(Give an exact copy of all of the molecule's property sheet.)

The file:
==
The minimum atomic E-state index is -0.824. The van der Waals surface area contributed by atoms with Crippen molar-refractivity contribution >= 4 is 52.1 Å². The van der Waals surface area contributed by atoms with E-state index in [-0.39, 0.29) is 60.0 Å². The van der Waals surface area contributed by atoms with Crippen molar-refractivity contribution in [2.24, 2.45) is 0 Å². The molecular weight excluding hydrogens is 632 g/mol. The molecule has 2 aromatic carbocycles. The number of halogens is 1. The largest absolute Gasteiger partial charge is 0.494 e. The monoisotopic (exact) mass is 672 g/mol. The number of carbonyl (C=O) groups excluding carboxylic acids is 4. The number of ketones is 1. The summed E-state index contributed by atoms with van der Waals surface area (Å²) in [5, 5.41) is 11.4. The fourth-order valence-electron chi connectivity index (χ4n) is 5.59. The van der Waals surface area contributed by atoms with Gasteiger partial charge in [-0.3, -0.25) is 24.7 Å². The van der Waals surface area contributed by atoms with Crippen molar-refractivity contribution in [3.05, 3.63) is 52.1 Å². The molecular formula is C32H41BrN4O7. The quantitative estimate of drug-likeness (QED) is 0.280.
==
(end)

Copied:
The minimum atomic E-state index is -0.824. The van der Waals surface area contributed by atoms with Crippen molar-refractivity contribution >= 4 is 52.1 Å². The van der Waals surface area contributed by atoms with E-state index in [-0.39, 0.29) is 60.0 Å². The van der Waals surface area contributed by atoms with Crippen molar-refractivity contribution in [2.24, 2.45) is 0 Å². The molecular weight excluding hydrogens is 632 g/mol. The molecule has 2 aromatic carbocycles. The number of halogens is 1. The largest absolute Gasteiger partial charge is 0.494 e. The monoisotopic (exact) mass is 672 g/mol. The number of carbonyl (C=O) groups excluding carboxylic acids is 4. The number of ketones is 1. The summed E-state index contributed by atoms with van der Waals surface area (Å²) in [5, 5.41) is 11.4. The fourth-order valence-electron chi connectivity index (χ4n) is 5.59. The van der Waals surface area contributed by atoms with Gasteiger partial charge in [-0.3, -0.25) is 24.7 Å². The van der Waals surface area contributed by atoms with Crippen molar-refractivity contribution in [3.05, 3.63) is 52.1 Å². The molecular formula is C32H41BrN4O7. The quantitative estimate of drug-likeness (QED) is 0.280.